All the above falls under the firm’s optional package of automated combine features, called Integrated Combine Adjustment 2 (ICA 2). If this is not required and you only seek setup suggestions from the combine, then its standard ICA package can be used.

 

You can also set performance priorities and targets for ICA 2 to meet, with the following four placed in any order; broken grains, grain loss, foreign material and straw quality.

 

Depending on situation and conditions, and with a lot less manual checking and adjustment, Deere claims up to 20 per cent more performance can be achieved using ICA 2.

Accurate yield monitoring

Taking yield mapping to a higher level of claimed accuracy is JD’s new Yield Active system.

 

Comprising three weigh cells placed inside the grain tank, these new cells are essentially used to verify or adjust what tonnage the combine thinks it has harvested, compared to the information gained from its mass flow and moisture meters. The cells can weigh up to three tonnes inside the tank, which allows the combine to work out what volume three tonnes of a particular crop take up. Once the mass flow and moisture meters know this, they can recalibrate themselves to become more accurate. With each load the system gets progressively more accurate.

 

To get started, five, three tonne loads are required to calibrate the system. You can calibrate it with full loads but it just takes longer to get accurate. While the manufacturer could not disclose how accurate the system was, John Deere claims the system produces figures which are within tolerable limits of weigh bridge numbers.

 

As well as saving valuable calibration time, the increased yield mapping accuracy of the system should help with crop establishment and crop protection regimes further down the line, says the manufacturer.

 

For each change in crop or field, the calibration process needs repeating.

 

As well as available as an option for the S700 Series, the system can be retro fitted to any S600 Series combine from 2012 onwards.

Multi-crop capable drapers

As one of the more physical updates for the S700 Series combines, Deere has redeveloped its range of draper headers to better suit European conditions.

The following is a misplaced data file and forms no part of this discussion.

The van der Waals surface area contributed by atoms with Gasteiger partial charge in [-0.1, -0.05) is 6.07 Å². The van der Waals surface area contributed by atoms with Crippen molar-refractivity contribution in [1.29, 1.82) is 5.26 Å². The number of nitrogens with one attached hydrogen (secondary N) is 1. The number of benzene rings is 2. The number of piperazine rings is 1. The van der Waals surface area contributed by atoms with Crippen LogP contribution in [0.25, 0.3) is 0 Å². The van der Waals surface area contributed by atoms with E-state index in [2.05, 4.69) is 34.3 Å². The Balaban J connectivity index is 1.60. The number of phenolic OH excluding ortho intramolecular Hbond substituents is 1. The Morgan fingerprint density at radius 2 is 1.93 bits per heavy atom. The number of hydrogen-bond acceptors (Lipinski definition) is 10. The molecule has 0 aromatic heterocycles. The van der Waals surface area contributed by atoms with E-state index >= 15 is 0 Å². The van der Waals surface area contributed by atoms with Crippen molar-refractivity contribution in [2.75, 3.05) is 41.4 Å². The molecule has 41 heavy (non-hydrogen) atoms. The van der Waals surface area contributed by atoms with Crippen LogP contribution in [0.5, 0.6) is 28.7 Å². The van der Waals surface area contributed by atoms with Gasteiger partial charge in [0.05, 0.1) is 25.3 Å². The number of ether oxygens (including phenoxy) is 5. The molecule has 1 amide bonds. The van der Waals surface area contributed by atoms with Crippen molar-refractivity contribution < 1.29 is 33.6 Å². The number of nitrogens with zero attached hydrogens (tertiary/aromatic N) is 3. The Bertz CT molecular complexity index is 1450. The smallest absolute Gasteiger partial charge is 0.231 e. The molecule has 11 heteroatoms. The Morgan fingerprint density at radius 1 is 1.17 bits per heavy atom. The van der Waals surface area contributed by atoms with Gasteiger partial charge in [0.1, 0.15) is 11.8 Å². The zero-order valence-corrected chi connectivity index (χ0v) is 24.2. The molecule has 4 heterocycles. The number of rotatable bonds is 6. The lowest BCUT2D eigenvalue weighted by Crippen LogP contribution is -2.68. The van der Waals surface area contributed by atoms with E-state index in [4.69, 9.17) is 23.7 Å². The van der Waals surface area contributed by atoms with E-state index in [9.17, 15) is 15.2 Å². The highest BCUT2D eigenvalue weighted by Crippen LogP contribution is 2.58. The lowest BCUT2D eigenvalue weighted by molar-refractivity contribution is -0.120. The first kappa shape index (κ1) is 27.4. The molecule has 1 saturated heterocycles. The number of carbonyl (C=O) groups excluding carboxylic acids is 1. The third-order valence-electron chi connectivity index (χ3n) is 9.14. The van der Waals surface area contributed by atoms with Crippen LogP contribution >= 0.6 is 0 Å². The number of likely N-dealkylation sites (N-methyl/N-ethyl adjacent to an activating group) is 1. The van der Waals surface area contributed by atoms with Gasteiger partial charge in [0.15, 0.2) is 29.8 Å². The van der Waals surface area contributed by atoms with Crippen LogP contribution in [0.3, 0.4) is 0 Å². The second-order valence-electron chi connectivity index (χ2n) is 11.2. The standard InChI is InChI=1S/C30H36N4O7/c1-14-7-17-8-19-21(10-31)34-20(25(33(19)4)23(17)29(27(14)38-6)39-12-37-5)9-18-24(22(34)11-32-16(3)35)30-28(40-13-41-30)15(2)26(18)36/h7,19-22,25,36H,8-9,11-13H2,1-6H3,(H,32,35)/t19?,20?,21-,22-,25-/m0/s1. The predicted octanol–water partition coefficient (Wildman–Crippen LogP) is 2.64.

Traditionally, draper headers have been suited to American-style conditions and crops and have struggled with the UK’s ‘greener’ crops. In particular, oil seed rape has always been an Achilles heel of the draper design.

 

To address this, JD has beefed up the driveline and clutches of its drapers and added a larger diameter auger, now 460mm (18 inch), to the header. Complementing the transfer belts, the larger auger is designed to keep tall bushy crops of OSR moving along the header towards the feeder housing. Without this auger, OSR can potentially ‘stall’ on the header and/or ‘boil’ over the top. In addition, to prevent table losses, a new seal kit has been fitted around the belts.

 

Replacing the 600D, other design features of the new 700D Series headers include the ability to alter the header’s pitch, useful for getting under laid crops, for example. It also gets a ‘flip over’ reel designed to prevent crop from being dragged over the reel, and its ground following pressure can be adjusted to suit conditions.

 

Overall, Deere claims draper headers are much more suited to rotary combines and can offer up to 15 per cent more throughput compared to a conventional type header.

 

Working widths of the new drapers range from 7.6m to 12.2m (25 to 40 feet).

S700 Series overview

Model

Grain tank capacity (l)

PowerTech PSS engine (l)

Maximum power (hp)

S770

10,600

9.0

449

S780

14,100

13.5

540

S785

14,100

13.5

571

S790

14,100

13.5

617